I’m Going Home

My Symphony: Home by Daughtry
I don’t regret this life I chose for me,
But these places and these faces are getting old…


Maybe that’s the best part of going away for a vacation – coming home again. ― Madeleine L’Engle, Meet the Austins

This is it. In less than 24 hours, I’ll be on a plane back home. 

Damn. Typing that out just literally sent chills down my spine. There is something about the word “home” that is very powerful in a comforting way. And that’s what I am feeling right now – this almost indescribable feeling of danger and safety. It’s been a long time coming, and now here I am. My bags are all packed, and I am more than ready to go.

The weeks and the months that have led me to this moment hadn’t been smooth-sailing, though. There was a lot of stress, a lot of anxiety, a lot of reckless daydreaming and a lot of uphill battles with the people around me and with myself. But I have to say it was all worth it. We take every experience, big or small, and learn from it tremendously.

When I left the Philippines two and a half years ago, I left with one goal in mind: to find whatever it was that I was always looking for. Halfway through high school, I developed this irrepressible longing to leave – leave the city I’m in, leave the people I’m with, leave the life I live. My “past life” (for a lack of a better term) was byzantine, to say the least. I made a lot of mistakes, disappointed loved ones, broke my friends’ trust, caused a lot of emotional trouble and took for granted all the things and moments I now wish I could have back. And instead of facing the world and trying to repair the damaged, I decided to walk away and leave everything behind. And I did that because that’s what I had been wanting to do all along; I wanted to start over, strongly believing that there was another place out there for me which I could call home.

I was wrong. 

I think everybody should leave his or her hometown and go somewhere far at least once in his or her life. Not only is there a myriad of things and life lessons to learn Out There, Out There also makes you appreciate In Here, in a way no other place can. And to me, it’s been an exhilarating ride so far.

Everytime a friend or a family member asks me ,”So when are you visiting the Philippines?” or “Hey Kenn, are you going back here in Bacolod for a vacation soon?”, there’s always this part of me that cringes for some reason. It’s like my heart turns gray and my entire upper body shrinks, and all I want to do is run away screaming like a lunatic. I don’t know, I guess up until now I’ve never really accommodated “visiting the Philippines” as an acceptable oxymoron. Phrases like visit home and vacation in Bacolod sound disturbingly self-contradictory to me. So let us make one thing clear:

I’m not “going on a vacation”; I’m going home.

It’s as simple and as truthful and as accurate as that.

I look at Vancouver and the world that I’ve somehow built here for myself. I look at the bed I’ve been sleeping in for many months; I can see its edges and its weight take up a portion of the wooden floor. I look at our kitchen and then I look inside the refrigerator; I see a dozen eggs with one that’s broken, along with my brother’s sliced cheese which he always reminds us is expensive. I look at the living room; I look at the ceiling, my mom’s new carpet, the big red cushions and the television, which has started to look noticeably old despite its newness. I look inside my closet; I look at the big black bag in which I carefully stuffed all of my notes and physical memories from college. I look at my cat, Dunkley; I see him in the biggest and fattest he’s ever been; I see him groggily walk towards his favorite spot on one of our red-and-white dining chairs, and I see him yawn, stretch, stare devilishly into the air and lull himself back to sleep. And then I look at my pile of luggage sitting tall and proud in one corner of my room. For the first time in a long time, I feel like myself again.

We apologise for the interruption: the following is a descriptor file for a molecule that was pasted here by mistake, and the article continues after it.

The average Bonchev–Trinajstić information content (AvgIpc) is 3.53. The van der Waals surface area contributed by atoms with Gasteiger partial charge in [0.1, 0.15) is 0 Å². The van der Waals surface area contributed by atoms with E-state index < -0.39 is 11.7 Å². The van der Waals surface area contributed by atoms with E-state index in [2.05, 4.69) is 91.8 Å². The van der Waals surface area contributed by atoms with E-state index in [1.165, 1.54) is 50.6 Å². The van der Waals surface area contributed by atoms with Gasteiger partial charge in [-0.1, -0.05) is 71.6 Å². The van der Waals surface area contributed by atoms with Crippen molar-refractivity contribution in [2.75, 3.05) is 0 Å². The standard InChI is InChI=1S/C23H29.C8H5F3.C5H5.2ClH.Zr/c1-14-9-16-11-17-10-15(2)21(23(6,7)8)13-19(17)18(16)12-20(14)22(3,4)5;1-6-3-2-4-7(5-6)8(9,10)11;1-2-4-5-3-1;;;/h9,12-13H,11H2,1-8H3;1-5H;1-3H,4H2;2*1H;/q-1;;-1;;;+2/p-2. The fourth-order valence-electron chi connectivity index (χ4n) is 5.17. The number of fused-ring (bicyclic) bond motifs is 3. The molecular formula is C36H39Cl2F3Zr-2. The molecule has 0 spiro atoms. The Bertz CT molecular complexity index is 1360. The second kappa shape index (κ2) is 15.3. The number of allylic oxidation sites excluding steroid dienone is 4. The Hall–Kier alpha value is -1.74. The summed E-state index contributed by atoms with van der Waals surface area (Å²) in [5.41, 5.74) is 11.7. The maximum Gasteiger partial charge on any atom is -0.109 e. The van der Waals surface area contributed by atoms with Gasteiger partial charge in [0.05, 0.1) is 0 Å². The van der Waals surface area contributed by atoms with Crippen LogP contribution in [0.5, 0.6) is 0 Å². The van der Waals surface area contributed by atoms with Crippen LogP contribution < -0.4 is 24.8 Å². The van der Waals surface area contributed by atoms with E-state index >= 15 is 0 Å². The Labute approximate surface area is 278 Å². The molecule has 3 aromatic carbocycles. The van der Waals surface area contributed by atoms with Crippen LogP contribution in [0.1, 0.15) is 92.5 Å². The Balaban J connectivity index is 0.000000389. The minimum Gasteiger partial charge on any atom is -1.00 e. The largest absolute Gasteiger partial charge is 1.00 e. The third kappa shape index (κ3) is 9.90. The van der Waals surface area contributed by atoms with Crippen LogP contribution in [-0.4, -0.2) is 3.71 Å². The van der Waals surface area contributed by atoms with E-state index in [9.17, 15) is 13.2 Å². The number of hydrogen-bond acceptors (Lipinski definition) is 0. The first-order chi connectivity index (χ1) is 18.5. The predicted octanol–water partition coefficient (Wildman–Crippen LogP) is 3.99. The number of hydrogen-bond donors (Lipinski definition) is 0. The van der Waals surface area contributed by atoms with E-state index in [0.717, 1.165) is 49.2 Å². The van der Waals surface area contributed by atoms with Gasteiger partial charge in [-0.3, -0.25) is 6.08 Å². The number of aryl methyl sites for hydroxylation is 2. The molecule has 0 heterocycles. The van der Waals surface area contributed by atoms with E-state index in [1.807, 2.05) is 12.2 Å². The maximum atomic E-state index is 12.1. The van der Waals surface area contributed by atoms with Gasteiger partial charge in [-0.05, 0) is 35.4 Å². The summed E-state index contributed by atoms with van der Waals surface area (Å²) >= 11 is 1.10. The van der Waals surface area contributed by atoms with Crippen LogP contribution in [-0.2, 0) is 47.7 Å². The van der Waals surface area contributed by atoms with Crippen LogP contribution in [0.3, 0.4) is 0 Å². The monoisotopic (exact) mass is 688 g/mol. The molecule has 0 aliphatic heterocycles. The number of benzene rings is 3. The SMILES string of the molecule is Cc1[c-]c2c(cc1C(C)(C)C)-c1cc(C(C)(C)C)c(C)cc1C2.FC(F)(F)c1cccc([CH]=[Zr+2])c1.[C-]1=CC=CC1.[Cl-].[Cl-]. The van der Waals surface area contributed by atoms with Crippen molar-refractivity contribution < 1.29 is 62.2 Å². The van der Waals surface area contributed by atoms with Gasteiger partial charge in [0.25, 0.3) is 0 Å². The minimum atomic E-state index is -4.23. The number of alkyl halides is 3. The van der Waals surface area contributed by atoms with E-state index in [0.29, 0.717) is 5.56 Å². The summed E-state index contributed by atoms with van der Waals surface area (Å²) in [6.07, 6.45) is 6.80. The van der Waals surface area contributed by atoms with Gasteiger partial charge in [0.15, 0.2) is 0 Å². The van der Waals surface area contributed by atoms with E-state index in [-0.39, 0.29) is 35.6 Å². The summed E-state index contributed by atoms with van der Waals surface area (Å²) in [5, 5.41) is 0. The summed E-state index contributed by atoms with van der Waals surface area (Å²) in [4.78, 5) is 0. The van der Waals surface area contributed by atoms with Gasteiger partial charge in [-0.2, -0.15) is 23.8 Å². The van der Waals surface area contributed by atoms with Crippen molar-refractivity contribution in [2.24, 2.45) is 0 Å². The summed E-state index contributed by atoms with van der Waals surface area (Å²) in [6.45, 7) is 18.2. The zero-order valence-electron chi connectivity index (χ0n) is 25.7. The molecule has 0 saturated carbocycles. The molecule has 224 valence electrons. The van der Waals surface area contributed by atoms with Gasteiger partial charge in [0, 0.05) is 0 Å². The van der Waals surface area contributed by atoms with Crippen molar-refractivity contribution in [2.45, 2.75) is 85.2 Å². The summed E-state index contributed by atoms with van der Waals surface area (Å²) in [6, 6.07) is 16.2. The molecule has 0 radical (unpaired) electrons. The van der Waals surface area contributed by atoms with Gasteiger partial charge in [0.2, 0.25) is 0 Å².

This is why this chapter is very important to me. The farther I’ve been from home, the closer I’ve felt to it. And at these times when I often feel lost and unsure of who I’ve become, I find it crucial to go back to my roots and refresh things a little bit. The people I’ve met and the experiences I’ve had here have all been climactic, and I can never be grateful enough for the opportunity to get to know life and the world around me from such a different perspective. But the time has come. For at least the next two months, I will be in my hometown, the small city of Bacolod. For at least the next two months, I will be breathing a familiar air under a familiar sky. For at least the next two months, I will be storing my clothes and my books in a room inside a house which my feet and my heart have known since I was little. And for at least the next two months, I will be not here, but there.

And there is waiting.

See you soon. 

Today, I Turn Twenty

My Symphonies:  Baker Lake by Sera Cahoone | Nothing Left to Lose by Mat Kearny


“But it does make me sad that we’ve forgotten our names. Out of everything, this seems to me the most tragic. I miss my own and I mourn for everyone else’s, because I’d like to love them, but I don’t know who they are.”
― Isaac Marion

May 24th, 2013 [Philippine time]